Dbsrv16 options trading


If you supply no options and no database file, then on Windows operating systems a window appears, allowing you to browse to your database file. If you want to start a database server from a batch file, you must use the dbspawn utility. See Start Server in Background utility dbspawn. By default, the personal database server only uses the shared memory protocol. For more information about the differences between the personal database server and the network database server, see Using SQL Anywhere database servers.

By default, the database server page size is the same as the largest page size of the databases on the command line. Once the database server starts, you cannot start a database with a larger page size than the database server. See Maximum page size considerations.

The following command starts the SQL Anywhere sample database running on a personal database server:. The following command starts the SQL Anywhere sample database running on a network database server:. The following example, entered all on one line, starts a database server named myserver that starts with a cache size of 3 MB and loads the sample database:.

SQL Anywhere database server syntax. Server option Description data Reads in options from a configuration file or environment variable. In addition, shut down after the last database is closed. See -gn dbsrv12 server option. See -gna dbsrv12 server option. See -gnh dbsrv12 server option. See -gnl dbsrv12 server option. See -gns dbsrv12 server option.

This option is only useful on multiprocessor systems. The -n option is positional. See -pc dbsrv12 server option. See -pt dbsrv12 server option. See -xa dbsrv12 server option. See -xf dbsrv12 server option. The minimum value is 10 and the default value is 0.

For a portable device, the default value is The default is NONE. Database option Description -a filename Applies the named transaction log file. Database modifications not allowed. See -sm dbsrv12 database option deprecated. See -sn dbsrv12 database option. See -xp dbsrv12 database option. The elements of the database server command include the following: Examples of starting a database server.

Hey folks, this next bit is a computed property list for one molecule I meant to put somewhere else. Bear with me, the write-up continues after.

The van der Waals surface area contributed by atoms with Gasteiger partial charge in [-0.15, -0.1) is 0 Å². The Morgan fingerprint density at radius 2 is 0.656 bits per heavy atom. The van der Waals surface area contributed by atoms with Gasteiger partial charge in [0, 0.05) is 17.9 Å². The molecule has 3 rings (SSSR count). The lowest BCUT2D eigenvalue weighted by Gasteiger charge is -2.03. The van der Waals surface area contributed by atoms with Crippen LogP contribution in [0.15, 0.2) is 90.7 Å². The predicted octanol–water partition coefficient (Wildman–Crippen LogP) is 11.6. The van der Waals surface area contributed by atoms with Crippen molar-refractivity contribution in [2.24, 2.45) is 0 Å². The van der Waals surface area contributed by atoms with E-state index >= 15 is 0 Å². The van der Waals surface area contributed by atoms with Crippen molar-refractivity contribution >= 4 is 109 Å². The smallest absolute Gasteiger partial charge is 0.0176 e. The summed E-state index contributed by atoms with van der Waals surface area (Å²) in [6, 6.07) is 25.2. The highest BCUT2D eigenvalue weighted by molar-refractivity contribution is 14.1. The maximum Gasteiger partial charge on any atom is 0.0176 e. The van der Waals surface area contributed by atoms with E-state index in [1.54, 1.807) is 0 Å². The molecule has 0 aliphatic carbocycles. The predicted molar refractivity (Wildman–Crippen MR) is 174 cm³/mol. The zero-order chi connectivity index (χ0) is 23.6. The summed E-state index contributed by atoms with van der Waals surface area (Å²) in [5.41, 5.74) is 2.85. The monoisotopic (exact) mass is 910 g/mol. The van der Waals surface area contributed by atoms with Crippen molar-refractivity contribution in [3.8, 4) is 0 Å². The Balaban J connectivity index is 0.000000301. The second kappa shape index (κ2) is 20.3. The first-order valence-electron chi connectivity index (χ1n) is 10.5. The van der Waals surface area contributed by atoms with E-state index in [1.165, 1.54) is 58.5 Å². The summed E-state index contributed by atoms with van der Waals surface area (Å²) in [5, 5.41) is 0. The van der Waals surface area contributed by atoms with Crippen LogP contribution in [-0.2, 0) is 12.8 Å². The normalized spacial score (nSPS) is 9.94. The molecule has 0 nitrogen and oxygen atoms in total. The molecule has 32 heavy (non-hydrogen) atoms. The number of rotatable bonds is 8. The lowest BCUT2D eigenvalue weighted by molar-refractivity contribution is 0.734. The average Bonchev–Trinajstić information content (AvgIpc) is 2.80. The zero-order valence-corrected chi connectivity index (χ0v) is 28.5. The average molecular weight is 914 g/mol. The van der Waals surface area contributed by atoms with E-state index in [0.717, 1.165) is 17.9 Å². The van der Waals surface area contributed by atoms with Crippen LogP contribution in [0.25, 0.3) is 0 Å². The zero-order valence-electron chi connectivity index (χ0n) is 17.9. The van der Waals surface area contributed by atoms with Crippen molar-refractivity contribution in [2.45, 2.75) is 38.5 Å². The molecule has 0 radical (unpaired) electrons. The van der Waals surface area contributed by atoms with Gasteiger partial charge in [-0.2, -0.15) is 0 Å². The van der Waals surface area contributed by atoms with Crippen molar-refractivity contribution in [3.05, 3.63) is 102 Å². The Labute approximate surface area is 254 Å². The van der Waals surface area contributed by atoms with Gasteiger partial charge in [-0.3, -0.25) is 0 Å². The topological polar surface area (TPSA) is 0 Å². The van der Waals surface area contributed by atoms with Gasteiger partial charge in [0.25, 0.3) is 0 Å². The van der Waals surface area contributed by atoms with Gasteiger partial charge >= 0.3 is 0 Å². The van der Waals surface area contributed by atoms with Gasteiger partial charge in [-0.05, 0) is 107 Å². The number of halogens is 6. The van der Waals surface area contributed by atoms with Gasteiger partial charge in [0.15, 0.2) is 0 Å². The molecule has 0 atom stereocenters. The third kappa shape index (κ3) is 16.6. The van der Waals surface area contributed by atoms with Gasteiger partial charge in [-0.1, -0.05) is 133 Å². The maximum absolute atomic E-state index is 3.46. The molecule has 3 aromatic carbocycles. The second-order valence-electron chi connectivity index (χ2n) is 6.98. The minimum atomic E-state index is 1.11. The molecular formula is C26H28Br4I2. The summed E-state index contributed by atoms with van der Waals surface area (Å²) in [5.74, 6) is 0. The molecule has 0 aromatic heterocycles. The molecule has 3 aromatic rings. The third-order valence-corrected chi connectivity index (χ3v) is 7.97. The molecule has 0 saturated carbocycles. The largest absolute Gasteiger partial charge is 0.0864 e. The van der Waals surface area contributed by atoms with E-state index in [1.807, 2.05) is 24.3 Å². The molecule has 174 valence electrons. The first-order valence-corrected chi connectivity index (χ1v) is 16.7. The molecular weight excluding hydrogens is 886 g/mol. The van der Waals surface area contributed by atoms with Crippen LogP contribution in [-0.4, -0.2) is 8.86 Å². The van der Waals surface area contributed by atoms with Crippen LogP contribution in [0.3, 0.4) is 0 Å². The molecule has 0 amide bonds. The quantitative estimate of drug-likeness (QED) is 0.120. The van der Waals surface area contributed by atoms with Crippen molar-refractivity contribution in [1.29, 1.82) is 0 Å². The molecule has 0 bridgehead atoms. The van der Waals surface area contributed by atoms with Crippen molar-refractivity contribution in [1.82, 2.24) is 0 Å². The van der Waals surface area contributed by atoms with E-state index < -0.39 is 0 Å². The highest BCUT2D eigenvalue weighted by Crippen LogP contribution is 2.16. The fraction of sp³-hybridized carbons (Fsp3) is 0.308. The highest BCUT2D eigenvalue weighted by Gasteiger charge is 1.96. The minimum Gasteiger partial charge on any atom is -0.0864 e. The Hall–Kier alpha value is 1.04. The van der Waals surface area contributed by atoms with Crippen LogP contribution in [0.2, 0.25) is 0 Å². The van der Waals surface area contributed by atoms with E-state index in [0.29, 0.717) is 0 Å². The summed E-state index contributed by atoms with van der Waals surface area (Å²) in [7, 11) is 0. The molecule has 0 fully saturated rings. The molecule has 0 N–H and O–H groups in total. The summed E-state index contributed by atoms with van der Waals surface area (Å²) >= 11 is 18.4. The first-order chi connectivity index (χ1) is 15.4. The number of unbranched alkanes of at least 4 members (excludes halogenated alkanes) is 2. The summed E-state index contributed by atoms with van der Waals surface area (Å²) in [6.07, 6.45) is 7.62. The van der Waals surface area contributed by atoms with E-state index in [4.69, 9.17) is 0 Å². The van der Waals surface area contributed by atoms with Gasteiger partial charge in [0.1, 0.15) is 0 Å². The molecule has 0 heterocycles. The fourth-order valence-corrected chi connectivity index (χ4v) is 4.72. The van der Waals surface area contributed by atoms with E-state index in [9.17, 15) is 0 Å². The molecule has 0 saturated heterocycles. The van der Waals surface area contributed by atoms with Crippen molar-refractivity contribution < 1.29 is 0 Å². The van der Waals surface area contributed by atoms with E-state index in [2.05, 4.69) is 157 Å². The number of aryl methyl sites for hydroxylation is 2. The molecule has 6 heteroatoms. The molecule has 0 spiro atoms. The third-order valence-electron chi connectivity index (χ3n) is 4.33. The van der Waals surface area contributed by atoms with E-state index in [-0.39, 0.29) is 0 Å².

The following command starts the SQL Anywhere sample database running on a personal database server: Discuss this page in DocCommentXchange. Reads in options from a configuration file or environment variable. Runs in bulk operations mode. Sets initial cache size. Collects information about database pages to be used for cache warming.

Reserves address space for non-cache use [bit Windows, bit Unix]. Specifies set of directories or JAR files in which to search for classes.

Warms the cache with database pages. Displays cache usage in the database server messages window. Controls the appearance of messages about cache warming in the database server messages window. Enables use of Address Windowing Extensions for setting the size of the database server cache [Windows].

Specifies the directory where temporary files are stored. Enables packet encryption [network server]. Prompts for encryption key. Allows unencrypted connections over shared memory.

Forces the database to start without a transaction log. Specifies the file name of a DLL containing the file system full callback function. Automatically unloads the database after the last non-HTTP client connection is closed. Sets maximum checkpoint timeout period to num minutes. Sets database starting permission. Sets the stack size for threads that run external functions.

Disables firing of triggers. Sets the permission required to stop the server. Sets the permission required to load or unload data. Sets the maximum number of connections. Sets the multiprogramming level of the database server. Controls automatic tuning of the database server multiprogramming level. Sets the maximum number of tasks that the database server can execute concurrently. Sets the minimum number of tasks that the database server can execute concurrently.